Most racers on the coasts of America have not heard of Conquer the Gauntlet (CTG) because their race series is held in the center of the US. However, out of all the races I have done, CTG is currently at the top of my list for my favorite race series.
If you have ever finished a course and thought the obstacles should be harder, then CTG is for you. They hit the difficulty of the obstacles square on the head. Their obstacles will destroy pure runners causing them to fail one or more before they reach the finish line. CTG has set up a course the way obstacle course racing should be. Their Stairway to Heaven has a historic 82% fail rate. Add in obstacles like the Tarzan Swing, which consists of hanging rings, a rope and more hanging rings and your grip strength will truly be tested. Plus, they have the standard obstacles which people typically have trouble with such as a rope climb and angled monkey bars. Their balance beam obstacle is also the hardest straight balance beam I have ever crossed because it is prone to shaking once you get past the halfway point. The Up From the Grave obstacle is also cool, requiring racers to drop down a drain pipe into water, submerge and come out a foot away before climbing out of the water via an inverted wall.
The terrain at CTG Wichita was flat and consisted of mostly grass and some dirt trails. The only exception was the two 10m bodies of water you had to cross at the beginning and the 30m body of water you had to cross at the end. This was a great course for runners, assuming you are capable of completing all the obstacles. The challenge for CTG Wichita was definitely the obstacles and not the terrain, which is not the case with all of their venues.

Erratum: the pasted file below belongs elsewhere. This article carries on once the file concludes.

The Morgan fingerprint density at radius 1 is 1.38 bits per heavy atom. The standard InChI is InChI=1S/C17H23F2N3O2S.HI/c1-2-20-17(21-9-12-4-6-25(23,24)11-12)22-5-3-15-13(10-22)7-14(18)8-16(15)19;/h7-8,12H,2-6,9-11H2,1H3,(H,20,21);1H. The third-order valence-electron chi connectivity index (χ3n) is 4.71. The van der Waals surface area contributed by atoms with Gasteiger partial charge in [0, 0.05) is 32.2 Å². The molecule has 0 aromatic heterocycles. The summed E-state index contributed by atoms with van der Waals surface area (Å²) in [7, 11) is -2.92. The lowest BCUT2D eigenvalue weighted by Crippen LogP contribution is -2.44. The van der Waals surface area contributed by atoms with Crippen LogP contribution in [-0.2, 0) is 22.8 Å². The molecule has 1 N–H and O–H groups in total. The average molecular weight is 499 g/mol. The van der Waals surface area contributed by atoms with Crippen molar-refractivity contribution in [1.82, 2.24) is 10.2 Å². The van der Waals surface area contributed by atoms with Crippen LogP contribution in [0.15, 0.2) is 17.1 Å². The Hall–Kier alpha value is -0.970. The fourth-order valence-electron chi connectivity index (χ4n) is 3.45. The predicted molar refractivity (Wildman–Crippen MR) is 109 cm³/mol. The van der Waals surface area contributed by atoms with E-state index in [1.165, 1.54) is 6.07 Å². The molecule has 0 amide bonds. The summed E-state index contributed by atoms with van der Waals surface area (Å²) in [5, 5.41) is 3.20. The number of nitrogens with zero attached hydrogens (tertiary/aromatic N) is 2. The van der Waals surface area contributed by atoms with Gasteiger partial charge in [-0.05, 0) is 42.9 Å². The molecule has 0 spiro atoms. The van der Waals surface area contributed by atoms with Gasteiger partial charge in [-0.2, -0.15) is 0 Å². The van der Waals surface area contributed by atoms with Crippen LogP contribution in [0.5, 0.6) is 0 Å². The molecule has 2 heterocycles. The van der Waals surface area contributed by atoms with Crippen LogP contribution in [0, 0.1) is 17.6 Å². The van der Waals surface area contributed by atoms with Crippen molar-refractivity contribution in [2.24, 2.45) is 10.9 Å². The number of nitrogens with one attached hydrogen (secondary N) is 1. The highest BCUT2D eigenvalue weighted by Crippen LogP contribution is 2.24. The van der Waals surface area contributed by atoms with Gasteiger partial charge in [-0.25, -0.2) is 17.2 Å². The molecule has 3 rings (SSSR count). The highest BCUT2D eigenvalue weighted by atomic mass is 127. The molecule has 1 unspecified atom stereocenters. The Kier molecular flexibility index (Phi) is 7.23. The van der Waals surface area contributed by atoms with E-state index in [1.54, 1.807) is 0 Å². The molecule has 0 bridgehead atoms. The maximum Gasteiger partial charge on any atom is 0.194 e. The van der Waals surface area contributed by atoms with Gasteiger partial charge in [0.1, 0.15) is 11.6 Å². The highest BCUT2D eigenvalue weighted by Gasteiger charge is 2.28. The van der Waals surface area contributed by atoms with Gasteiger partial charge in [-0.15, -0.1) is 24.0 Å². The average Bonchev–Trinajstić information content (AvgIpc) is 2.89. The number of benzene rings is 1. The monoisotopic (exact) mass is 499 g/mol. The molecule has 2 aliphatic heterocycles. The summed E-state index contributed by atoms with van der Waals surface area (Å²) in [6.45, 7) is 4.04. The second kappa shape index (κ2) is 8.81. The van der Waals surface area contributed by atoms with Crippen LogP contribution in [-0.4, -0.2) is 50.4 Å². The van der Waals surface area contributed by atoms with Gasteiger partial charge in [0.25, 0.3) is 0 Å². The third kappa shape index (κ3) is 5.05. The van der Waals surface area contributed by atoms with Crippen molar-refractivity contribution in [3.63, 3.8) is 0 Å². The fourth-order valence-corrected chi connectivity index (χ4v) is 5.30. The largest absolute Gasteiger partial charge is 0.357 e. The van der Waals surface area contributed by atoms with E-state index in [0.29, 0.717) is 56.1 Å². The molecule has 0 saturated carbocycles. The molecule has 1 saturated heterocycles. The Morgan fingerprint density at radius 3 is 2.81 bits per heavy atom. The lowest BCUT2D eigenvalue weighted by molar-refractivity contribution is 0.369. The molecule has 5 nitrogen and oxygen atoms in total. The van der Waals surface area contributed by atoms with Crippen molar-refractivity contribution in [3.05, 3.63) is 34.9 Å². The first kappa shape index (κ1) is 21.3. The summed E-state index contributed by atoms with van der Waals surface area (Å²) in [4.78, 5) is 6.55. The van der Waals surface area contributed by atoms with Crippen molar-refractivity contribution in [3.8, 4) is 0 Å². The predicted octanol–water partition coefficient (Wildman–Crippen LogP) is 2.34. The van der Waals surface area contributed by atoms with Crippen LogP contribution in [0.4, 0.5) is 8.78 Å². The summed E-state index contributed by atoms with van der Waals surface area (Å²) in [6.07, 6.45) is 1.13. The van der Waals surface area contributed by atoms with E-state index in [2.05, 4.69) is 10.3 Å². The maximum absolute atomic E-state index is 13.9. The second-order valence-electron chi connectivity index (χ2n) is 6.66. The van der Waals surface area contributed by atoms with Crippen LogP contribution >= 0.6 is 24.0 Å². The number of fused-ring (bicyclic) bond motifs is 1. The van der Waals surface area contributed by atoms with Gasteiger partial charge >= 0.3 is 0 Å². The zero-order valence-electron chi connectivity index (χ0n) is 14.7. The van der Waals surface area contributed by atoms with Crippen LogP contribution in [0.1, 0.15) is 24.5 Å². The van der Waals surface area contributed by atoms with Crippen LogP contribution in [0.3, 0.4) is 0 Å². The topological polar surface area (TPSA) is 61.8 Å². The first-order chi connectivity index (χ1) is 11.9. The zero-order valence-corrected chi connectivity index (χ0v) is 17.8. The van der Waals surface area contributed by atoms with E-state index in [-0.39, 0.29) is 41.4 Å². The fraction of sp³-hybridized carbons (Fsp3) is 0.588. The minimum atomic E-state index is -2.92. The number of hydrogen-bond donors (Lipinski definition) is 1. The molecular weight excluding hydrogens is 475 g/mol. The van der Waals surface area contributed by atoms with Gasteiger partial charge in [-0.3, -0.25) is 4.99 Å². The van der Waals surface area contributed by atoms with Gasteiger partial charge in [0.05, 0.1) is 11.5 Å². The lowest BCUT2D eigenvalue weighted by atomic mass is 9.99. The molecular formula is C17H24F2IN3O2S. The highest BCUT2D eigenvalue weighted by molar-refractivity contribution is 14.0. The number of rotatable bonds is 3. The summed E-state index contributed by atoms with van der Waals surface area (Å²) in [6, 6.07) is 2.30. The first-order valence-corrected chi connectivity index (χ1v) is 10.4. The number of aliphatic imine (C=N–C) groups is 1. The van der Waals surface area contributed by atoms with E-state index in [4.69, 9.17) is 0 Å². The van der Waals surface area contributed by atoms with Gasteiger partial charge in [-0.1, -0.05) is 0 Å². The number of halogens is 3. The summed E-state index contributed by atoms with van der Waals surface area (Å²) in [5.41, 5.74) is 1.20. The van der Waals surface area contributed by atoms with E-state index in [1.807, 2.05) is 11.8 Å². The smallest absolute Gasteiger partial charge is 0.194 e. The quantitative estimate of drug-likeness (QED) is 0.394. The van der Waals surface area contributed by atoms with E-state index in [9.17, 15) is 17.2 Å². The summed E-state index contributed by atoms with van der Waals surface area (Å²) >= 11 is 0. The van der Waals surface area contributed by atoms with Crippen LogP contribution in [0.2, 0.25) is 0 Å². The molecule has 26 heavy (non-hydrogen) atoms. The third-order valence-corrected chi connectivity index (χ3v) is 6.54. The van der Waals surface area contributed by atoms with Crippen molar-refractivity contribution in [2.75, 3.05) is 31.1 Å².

The event does not charge for spectators and the parking cost was minimal ($5) but was required by the venue, not CTG. After the race ended, several racers stuck around all day to do a second lap with friends in a non-competitive environment and then had a BBQ.
Mandatory obstacle completion is necessary at CTG for getting on the podium, which is the way it should be. The difficulty of the obstacles, as already explained, makes this no small task. How difficult does this make it? The third podium spot at the event for females was left empty because only two women had what it takes to complete everything. At the previous CTG I attended, the entire female podium was empty.
View from the Finishing Line:
The Wichita course provided a solid view for spectators. From the finish line, they could see several obstacles in the distance including Hammer Time (an obstacle requiring using a sledgehammer to move a block of wood). However, the best view was of Walls of Fury and Cliffhanger. Walls of Fury are five approximately 10 ft walls spaced close together. The spacing prevents the running start associated with clearing these walls that I have experienced on every other company’s course. The five walls in succession at the end of a course truly breaks people physically and mentally as they cross that first wall only to realize they need to do it again and again. Moments later, racers encounter Cliffhanger, the angled monkey bars, which can prove quite challenging after the previous 25 obstacles.
If you are looking for an event that has big race quality obstacle but that personal touch you only get from smaller race series then you need to come to a CTG. Still relatively small compared to some of the other major races, if I were a betting man, I would put my money on CTG being the next big thing in OCR. The difficulty of the obstacles and the atmosphere they provide gives CTG an easy rating of 5/5 stars.
Have you done Conquer the Gauntlet? Did you have the same impression? Share and Rate Your Own Experience…
All pictures provided by Amy Perperis of Strength & Speed
Conquer the Gauntlet- Wichita